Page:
Visit to the Stella Chocolate Factory

Visit to the Stella Chocolate Factory
Ticino and Grisons Region

Thirteen members signed up for this visit, where duly kitted out in the latest fashion, we were able to see the whole chocolate-making process and even enjoy sampling a variety of types of chocolate with different flavours.
The very successful visit to the Stella Chocolate Factory in Giubiasco was followed by lunch at the Hotel Tureta.
This agreeable restaurant, where we had a private room, was discovered by Beverly.

Penny Osti

A fuller report on this enjoyable day appears below the photos…



On the 20th of November as we drove north of Lugano to Giubiasco, the mountain tops were dusted with the first snows of winter, looking just like icing sugar, we were already having sweet thoughts in anticipation of our visit to a chocolate factory.  Perfect timing with Christmas approaching, just like excited children we dressed in white coats, covered our shoes and heads in shower caps, looking everybit like 12 ‘oompa loompas’ ready for work in Roald Dahl’s’ ‘Charlie and the Chocolate Factory’. Calming down, we attentively followed our guide Antonio as he escorted us around an immaculate modern mechanized maze, explaining to us as we went, about the mysteries of chocolate production from pod and bean to a chocolate bar encased in shiny foil and cardboard wrapper with logo. The particular batch we observed was destined for Waitrose in Britain.  Some 70% of production is for export to more than 50 countries around the world. Infact that is significant, because Switzerland is famous for it’s chocolate, but the ingredients that make it, come from all around the world and many countries have played a part in it’s evolutionary refining process.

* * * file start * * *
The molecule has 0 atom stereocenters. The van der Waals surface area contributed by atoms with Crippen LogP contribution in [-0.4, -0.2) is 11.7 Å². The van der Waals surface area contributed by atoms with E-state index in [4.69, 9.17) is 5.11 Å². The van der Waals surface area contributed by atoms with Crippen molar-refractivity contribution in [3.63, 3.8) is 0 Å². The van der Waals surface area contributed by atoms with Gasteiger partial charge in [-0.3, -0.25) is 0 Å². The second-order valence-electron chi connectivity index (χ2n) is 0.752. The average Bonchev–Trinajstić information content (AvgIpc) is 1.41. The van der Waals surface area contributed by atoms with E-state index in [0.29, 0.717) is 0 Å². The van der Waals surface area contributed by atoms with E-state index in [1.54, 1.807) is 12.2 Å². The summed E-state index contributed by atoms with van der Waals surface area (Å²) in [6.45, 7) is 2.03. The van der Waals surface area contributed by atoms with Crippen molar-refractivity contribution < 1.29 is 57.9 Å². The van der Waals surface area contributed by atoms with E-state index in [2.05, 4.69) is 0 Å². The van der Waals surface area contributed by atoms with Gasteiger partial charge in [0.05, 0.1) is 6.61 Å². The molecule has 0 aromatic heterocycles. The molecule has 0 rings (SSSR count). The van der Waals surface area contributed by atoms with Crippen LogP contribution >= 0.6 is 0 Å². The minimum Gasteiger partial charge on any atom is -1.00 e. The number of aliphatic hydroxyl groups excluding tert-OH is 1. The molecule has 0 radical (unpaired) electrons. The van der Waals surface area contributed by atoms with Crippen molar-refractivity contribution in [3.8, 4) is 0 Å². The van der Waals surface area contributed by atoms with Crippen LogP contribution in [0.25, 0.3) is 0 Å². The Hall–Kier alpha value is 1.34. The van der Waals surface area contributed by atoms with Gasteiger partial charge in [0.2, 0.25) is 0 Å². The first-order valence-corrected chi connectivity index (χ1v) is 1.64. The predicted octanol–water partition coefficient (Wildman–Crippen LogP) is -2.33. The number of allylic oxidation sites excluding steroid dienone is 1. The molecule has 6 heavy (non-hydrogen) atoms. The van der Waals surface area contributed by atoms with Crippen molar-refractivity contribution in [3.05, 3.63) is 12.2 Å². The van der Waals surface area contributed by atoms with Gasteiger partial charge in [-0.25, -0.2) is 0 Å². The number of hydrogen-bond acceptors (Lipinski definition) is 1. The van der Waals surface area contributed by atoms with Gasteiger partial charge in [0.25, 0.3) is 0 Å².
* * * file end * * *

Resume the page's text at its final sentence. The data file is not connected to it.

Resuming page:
Life for chocolate began as a drink some 500 BCE in the Mesoamerican area close to the equator in the Yucatan peninsula of todays Guatamala. A frothy bitter gritty fermented drink passed down from the Olmec civilization to the Maya people who named it Cocoa, the Toltecs, were then followed by the Aztecs. In Mexico they could not grow the cocoa tree which needed hot humid conditions found in the well drained nutrient rich soils of the rainforests.  The Aztecs prized the beans so much they took them as tribute and used them as currency. They called the drink Xocolat meaning not alcoholic. The 16th Century saw the Spanish Conquistadors conquer the region and imported the precious beans to Europe. The Cocoa Tree was given the botanical name by Carl Linnaeus of „Theobroma Cacao“  from the Greek Theo = God and broma = food thus  „food of the Gods“. It grows 15 metres high has glossy leaves and takes 7 years to mature before it produces many pods of different colour and sizes. It flowers all over the trunk and branches, so pods can sprout out anywhere. Today this crop is often grown on plantations 20 degrees north or south of the equator in South America, West Africa and South East Asia. Our Stella pride themselves upon their ethically sourced organic cocoa beans. They help the small farmer importing from 20 countires including Ecuador, Madagascar, Trinidad, Costa Rica, India and Peru. They work directly with cooperatives through Fairtrade cultivation when selecting their raw materials. The beans once extracted from the pod, need to ferment and then be dried/roasted and shelled, keeping 8% of their moisture, and guarding against mould when transported abroad.